They do what they do.
Thinking about schools and peers and parent-child attachments....I came across one of my favorite posts .
So now the Common Core Standards are reduced to being a way to make sure that students don't have to take remedial classes in college. What happened to their "workplace analysis"? They could have just looked at Accuplacer and asked colleges what their remediation cut-off levels are. They could make a table of requirements for each college - the 25/75 percent SAT scores required along with the typical GPA. Oh, that's right. Colleges already do that. I'll bet most have published remediation standards on their web sites. How much have they spent on CCSS to do all of this work and then find that the information was there all along? Only now are they trying to bring college educators on board.They define pseudo-algebra II high school expectations, but then have to calibrate the test cut-offs to provide some connections to lower college remediation levels. That's because they allow schools to pass kids along even if they don't meet the low cut-off levels."“If I’m a 5th grade teacher, am I now responsible for 4th grade content in my evaluation?” asked James Palmer, an interim division administrator in student assessment at the Illinois state board of education."Yes, you can pass these kids along. They could have put AP calculus requirements in the standards. What matters is what is on the tests and what the minimum cut-offs are. Above remediation levels, who cares one bit about CCSS?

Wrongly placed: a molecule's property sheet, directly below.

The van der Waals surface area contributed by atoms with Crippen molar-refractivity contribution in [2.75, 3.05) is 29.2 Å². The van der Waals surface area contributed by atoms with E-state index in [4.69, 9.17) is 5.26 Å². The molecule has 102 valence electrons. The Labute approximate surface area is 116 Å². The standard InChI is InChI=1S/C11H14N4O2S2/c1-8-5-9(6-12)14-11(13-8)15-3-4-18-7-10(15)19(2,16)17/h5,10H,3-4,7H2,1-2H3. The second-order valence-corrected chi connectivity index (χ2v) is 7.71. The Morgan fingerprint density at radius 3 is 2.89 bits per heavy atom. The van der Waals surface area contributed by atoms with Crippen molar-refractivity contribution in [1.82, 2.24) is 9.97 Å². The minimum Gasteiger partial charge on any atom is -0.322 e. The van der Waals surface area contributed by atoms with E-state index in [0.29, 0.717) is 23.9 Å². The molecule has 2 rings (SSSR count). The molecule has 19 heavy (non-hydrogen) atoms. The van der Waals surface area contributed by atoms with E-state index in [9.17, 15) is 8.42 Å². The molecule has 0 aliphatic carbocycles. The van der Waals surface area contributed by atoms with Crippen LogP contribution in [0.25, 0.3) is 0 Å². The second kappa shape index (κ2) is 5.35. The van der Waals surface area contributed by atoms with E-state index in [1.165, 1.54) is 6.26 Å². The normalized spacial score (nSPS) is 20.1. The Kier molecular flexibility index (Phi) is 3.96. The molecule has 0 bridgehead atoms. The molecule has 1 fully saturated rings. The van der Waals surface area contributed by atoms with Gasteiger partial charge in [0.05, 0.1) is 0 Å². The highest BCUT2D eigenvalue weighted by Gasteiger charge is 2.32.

I worry about how they're going to pick their top education officials. Is the person with most influence for the math section from a math department or an education department? Does the person from MIT know more about college readiness or the person from middle-of-the-road state college?
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